EPub date: 2019-05-15.
PMID: 31093806
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Differences in Rural and Urban Health Information Access and Use.
Authors: Chen X. , Orom H. , Hay J.L. , Waters E.A. , Schofield E. , Li Y. , Kiviniemi M.T. .
Source: The Journal of rural health : official journal of the American Rural Health Association and the National Rural Health Care Association, 2019 06; 35(3), p. 405-417.
EPub date: 2018-11-16.
PMID: 30444935
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Low Health Literacy and Health Information Avoidance but Not Satisficing Help Explain "Don't Know" Responses to Questions Assessing Perceived Risk.
Authors: Orom H. , Schofield E. , Kiviniemi M.T. , Waters E.A. , Biddle C. , Chen X. , Li Y. , Kaphingst K.A. , Hay J.L. .
Source: Medical decision making : an international journal of the Society for Medical Decision Making, 2018 11; 38(8), p. 1006-1017.
PMID: 30403579
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Health Literacy and Use and Trust in Health Information.
Authors: Chen X. , Hay J.L. , Waters E.A. , Kiviniemi M.T. , Biddle C. , Schofield E. , Li Y. , Kaphingst K. , Orom H. .
Source: Journal of health communication, 2018; 23(8), p. 724-734.
EPub date: 2018-08-30.
PMID: 30160641
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Examining the Interrelations Among Objective and Subjective Health Literacy and Numeracy and Their Associations with Health Knowledge.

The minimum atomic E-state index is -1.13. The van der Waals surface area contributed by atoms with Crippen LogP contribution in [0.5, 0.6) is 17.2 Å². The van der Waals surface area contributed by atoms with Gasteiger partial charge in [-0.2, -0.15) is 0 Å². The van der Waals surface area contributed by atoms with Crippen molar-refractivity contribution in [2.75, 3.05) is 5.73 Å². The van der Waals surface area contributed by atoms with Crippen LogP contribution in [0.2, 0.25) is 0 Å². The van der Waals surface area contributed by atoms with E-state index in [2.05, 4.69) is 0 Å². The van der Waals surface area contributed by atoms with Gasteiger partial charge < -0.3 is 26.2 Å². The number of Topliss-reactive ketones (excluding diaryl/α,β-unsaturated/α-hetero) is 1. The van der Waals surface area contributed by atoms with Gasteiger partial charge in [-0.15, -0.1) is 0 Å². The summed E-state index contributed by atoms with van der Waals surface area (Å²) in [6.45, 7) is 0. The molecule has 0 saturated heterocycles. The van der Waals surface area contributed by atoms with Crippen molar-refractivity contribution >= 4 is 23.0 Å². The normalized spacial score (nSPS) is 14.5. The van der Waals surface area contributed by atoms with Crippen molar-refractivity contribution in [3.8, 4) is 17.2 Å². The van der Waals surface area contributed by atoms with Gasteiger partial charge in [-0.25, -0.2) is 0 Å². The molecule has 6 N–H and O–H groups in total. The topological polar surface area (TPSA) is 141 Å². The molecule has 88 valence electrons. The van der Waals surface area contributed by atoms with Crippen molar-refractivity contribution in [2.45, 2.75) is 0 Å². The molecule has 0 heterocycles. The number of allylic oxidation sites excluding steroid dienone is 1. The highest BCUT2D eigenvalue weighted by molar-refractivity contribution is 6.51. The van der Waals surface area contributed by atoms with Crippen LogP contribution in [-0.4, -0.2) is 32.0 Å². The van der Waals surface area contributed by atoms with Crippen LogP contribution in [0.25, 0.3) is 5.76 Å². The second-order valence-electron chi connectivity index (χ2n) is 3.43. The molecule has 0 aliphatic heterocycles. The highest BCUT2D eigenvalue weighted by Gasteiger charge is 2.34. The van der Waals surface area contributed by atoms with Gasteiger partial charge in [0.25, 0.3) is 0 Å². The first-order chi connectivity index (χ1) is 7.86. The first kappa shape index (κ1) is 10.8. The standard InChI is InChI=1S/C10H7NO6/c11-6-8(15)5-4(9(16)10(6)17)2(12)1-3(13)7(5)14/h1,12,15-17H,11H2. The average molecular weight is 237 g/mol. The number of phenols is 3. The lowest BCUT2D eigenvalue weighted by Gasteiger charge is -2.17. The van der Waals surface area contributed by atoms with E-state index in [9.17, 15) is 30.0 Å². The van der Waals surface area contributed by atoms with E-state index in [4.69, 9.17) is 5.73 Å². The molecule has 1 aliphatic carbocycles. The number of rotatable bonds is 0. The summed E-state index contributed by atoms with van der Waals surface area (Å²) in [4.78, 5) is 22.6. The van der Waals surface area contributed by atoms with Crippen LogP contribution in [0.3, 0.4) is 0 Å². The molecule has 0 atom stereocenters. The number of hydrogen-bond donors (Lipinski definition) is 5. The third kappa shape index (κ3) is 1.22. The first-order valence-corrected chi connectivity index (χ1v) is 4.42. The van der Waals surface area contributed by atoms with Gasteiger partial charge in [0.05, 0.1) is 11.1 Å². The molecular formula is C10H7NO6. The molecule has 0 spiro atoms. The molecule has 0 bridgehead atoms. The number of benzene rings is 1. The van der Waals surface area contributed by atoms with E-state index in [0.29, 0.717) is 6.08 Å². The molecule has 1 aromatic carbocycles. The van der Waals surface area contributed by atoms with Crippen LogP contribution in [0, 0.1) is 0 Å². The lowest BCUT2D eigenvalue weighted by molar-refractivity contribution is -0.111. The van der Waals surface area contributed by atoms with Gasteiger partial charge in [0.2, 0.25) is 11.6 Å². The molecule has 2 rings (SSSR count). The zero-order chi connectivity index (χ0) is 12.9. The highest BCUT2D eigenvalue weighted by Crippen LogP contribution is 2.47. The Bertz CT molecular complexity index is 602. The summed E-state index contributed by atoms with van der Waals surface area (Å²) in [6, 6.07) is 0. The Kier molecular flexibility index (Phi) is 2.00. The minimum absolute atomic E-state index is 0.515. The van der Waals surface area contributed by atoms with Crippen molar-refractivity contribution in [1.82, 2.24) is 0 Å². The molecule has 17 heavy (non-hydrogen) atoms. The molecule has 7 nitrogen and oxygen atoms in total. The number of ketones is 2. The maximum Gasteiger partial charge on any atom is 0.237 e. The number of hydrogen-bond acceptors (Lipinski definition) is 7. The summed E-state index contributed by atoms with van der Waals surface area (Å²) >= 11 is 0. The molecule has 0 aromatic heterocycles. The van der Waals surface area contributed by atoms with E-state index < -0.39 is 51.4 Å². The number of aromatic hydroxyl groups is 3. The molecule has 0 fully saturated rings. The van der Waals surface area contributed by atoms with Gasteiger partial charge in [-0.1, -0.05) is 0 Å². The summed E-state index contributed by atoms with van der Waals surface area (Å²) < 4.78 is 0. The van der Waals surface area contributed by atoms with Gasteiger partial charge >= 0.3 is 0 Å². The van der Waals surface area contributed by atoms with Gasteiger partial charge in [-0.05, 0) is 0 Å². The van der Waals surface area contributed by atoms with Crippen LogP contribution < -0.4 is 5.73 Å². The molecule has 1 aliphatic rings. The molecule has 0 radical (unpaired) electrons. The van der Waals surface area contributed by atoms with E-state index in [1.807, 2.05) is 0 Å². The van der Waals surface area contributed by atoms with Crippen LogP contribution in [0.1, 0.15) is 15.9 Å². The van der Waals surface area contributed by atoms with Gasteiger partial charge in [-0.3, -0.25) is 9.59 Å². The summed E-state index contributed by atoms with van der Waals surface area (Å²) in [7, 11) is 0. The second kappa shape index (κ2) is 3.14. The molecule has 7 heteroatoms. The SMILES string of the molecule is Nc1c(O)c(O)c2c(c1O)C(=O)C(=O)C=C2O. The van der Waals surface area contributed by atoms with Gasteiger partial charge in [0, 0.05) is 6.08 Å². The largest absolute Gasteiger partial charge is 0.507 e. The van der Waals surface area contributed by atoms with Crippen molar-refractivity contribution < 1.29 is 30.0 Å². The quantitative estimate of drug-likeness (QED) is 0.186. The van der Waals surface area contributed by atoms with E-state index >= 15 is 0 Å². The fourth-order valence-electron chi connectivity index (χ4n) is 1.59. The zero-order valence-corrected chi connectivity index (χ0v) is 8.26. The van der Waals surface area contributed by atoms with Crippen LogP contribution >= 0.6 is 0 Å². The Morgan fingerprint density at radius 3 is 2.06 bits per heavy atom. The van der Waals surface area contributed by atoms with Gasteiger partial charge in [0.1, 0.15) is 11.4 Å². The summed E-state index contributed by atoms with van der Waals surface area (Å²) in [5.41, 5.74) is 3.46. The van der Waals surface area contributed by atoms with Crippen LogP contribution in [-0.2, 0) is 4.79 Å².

Authors: Waters E.A. , Biddle C. , Kaphingst K.A. , Schofield E. , Kiviniemi M.T. , Orom H. , Li Y. , Hay J.L. .
Source: Journal of general internal medicine, 2018 11; 33(11), p. 1945-1953.
EPub date: 2018-08-17.
PMID: 30120636
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Education-based disparities in knowledge of novel health risks: The case of knowledge gaps in HIV risk perceptions.
Authors: Kiviniemi M.T. , Orom H. , Waters E.A. , McKillip M. , Hay J.L. .
Source: British journal of health psychology, 2018 05; 23(2), p. 420-435.
EPub date: 2018-01-31.
PMID: 29388364
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Causes and consequences of uncertainty about illness risk perceptions.
Authors: Orom H. , Biddle C. , Waters E.A. , Kiviniemi M.T. , Sosnowski A.N. , Hay J.L. .
Source: Journal of health psychology, 2017-12-01; , p. 1359105317745966.
EPub date: 2017-12-01.
PMID: 29243523
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Tanning and Teens: Is Indoor Exposure the Tip of the Iceberg?
Authors: Hay J.L. , Riley K.E. , Geller A.C. .
Source: Cancer epidemiology, biomarkers & prevention : a publication of the American Association for Cancer Research, cosponsored by the American Society of Preventive Oncology, 2017 08; 26(8), p. 1170-1174.
PMID: 28765337
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Differences in Access to and Use of Electronic Personal Health Information Between Rural and Urban Residents in the United States.
Authors: Greenberg A.J. , Haney D. , Blake K.D. , Moser R.P. , Hesse B.W. .
Source: The Journal of rural health : official journal of the American Rural Health Association and the National Rural Health Care Association, 2018 02; 34 Suppl 1, p. s30-s38.
EPub date: 2017-01-11.
PMID: 28075508
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Comparison of the C2A domain of synaptotagmin-I and annexin-V as probes for detecting cell death.
Authors: Alam I.S. , Neves A.A. , Witney T.H. , Boren J. , Brindle K.M. .
Source: Bioconjugate chemistry, 2010-05-19; 21(5), p. 884-91.